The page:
And it does, and it is. So don't let Ryan pull the wool over your eyes on this. You can like or dislike the plan all you want, but it's based on giving you money and then sending you into the private market to buy your own health insurance. That's a voucher, no matter how many times Ryan says it isn't. What's more, I'm pretty sure it isn't even a very good voucher plan. But I guess we'll know for sure tomorrow.

Mike Huckabee's Memory Hole

| Mon Apr. 4, 2011 11:11 AM EDT

I can't really think of anything to actually say about this, but I'm sort of gobsmacked by Siddhartha Mahanta's piece today informing us that Mike Huckabee physically erased and crushed all the hard drives in his office when his term as governor of Arkansas ended:

In February, Mother Jones wrote to the office of Arkansas Gov. Mike Beebe seeking access to a variety of records concerning his predecessor's tenure, including Huckabee's travel records, calendars, call logs, and emails. Beebe's chief legal counsel, Tim Gauger, replied in a letter that "former Governor Huckabee did not leave behind any hard-copies of the types of documents you seek. Moreover, at that time, all of the computers used by former Governor Huckabee and his staff had already been removed from the office and, as we understand it, the hard-drives in those computers had already been 'cleaned' and physically destroyed."

....What do the Huckabee files hold? The records could provide details on any number of unsettled controversies involving a governor that faced at least 15 ethics complaints concerning, among other things: his failure to report gifts and outside income, his alleged use of state funds and resources for political and personal purposes, and the pardon of a convicted murderer and rapist who went on to kill again once released.

A former high-ranking Arkansas Republican who was once close to Huckabee and who requested anonymity told Mother Jones that the destruction of the hard drives puzzled him. "I don’t know what that was about, if they had things to hide or not," he says. But, he adds, the episode fits with Huckabee's general reticence when it comes to public disclosure. "Huckabee just absolutely doesn’t trust anybody. In my experience, if you don't trust people, it's because you're not trustworthy. We see the world through our own eyes."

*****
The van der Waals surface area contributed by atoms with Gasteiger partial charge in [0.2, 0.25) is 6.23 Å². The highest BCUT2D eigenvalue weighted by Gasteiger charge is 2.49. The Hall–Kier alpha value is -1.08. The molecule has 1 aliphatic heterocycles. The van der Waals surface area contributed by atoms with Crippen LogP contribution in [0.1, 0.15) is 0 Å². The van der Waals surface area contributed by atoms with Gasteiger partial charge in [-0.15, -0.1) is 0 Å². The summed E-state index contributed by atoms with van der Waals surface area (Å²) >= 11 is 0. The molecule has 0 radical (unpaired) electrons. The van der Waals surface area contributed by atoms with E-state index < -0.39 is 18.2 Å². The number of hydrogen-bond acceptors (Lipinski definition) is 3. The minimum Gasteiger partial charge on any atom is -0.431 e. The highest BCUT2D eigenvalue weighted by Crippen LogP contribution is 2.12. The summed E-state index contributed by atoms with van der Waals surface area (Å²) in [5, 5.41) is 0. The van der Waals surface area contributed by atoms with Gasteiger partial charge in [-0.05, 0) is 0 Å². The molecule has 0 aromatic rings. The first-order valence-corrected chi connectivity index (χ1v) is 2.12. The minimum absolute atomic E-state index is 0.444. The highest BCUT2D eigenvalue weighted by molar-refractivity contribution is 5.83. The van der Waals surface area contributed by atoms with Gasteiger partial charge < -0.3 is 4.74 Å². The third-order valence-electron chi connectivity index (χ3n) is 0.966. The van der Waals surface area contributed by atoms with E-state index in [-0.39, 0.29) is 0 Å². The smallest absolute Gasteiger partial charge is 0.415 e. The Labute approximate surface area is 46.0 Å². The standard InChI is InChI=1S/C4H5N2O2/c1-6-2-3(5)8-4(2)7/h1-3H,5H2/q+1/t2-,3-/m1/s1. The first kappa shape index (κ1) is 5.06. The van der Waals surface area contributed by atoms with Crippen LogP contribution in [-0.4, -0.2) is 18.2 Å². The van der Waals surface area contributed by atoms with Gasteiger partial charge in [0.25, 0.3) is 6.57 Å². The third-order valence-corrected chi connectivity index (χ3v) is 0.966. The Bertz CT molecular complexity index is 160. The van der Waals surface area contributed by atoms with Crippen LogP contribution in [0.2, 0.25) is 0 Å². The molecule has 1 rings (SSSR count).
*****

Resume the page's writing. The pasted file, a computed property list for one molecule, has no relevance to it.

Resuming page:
Apparently this came up briefly during Huckabee's 2008 presidential run, but died away quickly. And I assume that Arkansas doesn't have a law requiring gubernatorial records to remain public. But still: wow. Just wow.

The Mystery of Stack-O-Lee

| Mon Apr. 4, 2011 6:45 AM EDT

On Christmas Day, 1895, a local pimp named "Stack" Lee Shelton walked into a St. Louis bar wearing pointed shoes, a box-back coat, and his soon-to-be infamous milk-white John B. Stetson hat. Stack joined his friend Billy Lyons for a drink. Their conversation settled on politics, and soon it grew hostile: Lyons was a levee hand and, like his brother-in-law—one of the richest black men in St. Louis at the time—a supporter of the Republican party. Stack had aligned himself with the local black Democrats. The details of their argument aren't known, but at some point Lyons snatched the Stetson off Stack's head. Stack demanded it back, and when Lyons refused, shot him dead.

The story of Stack-O-Lee—or Stack O'Lee or Stagger Lee or Stack A Lee depending on who's singing—became the popular subject of murder ballads and blues songs in the early 20th century. In the liner notes of a new collection, People Take Warning: Murder Ballads and Disaster Songs, 1913-1938, Tom Waits argues that most murder ballads are "just a cut above graffiti...the oral tabloids of the day." They were written by street singers to capitalize on the pulp appeal of violent local crimes. Certainly the ballad of Stack-O-Lee seems to have begun this way. But unlike most ballads of its time, Stack-O-Lee's has survived and flourished through the years. What accounts for the story's longevity?

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The Religious Right's Anti-Union Crusade

| Mon Apr. 4, 2011 6:17 AM EDT

Wisconsin's ongoing labor battle has officially become a holy war. The Family Research Council, the evangelical advocacy organization founded by James Dobson, has been dipping into its war chest to defend Republican Governor Scott Walker's efforts to curtail collective bargaining for public-sector unions. FRC president Tony Perkins interviewed backers of Walker's anti-union bill on his weekly radio program and has tweeted his support for the bill, directly linking social conservatism with an anti-union, pro-business agenda: "Pro-family voters should celebrate WI victory b/c public & private sector union bosses have marched lock-step w/liberal social agenda."

The FRC's new political action committee, the Faith, Family, Freedom Fund, is airing ads on 34 Wisconsin radio stations in an effort to influence the April 5 judicial election that could ultimately decide the fate of the law. The ads target Wisconsin Assistant Attorney General JoAnne Kloppenburg, who's running against a conservative incumbent, David Prosser, for a seat on the state Supreme Court. If elected, Kloppenburg would alter the balance on the court in favor of Democrats, giving them the ability to invalidate the recently enacted ban on public-employee collective bargaining. "Liberals see her as their best hope to advance their political agenda and strike down laws passed by a legislature and governor elected by the people," say the ads. "A vote for Prosser is a vote to keep politics out of the Supreme Court."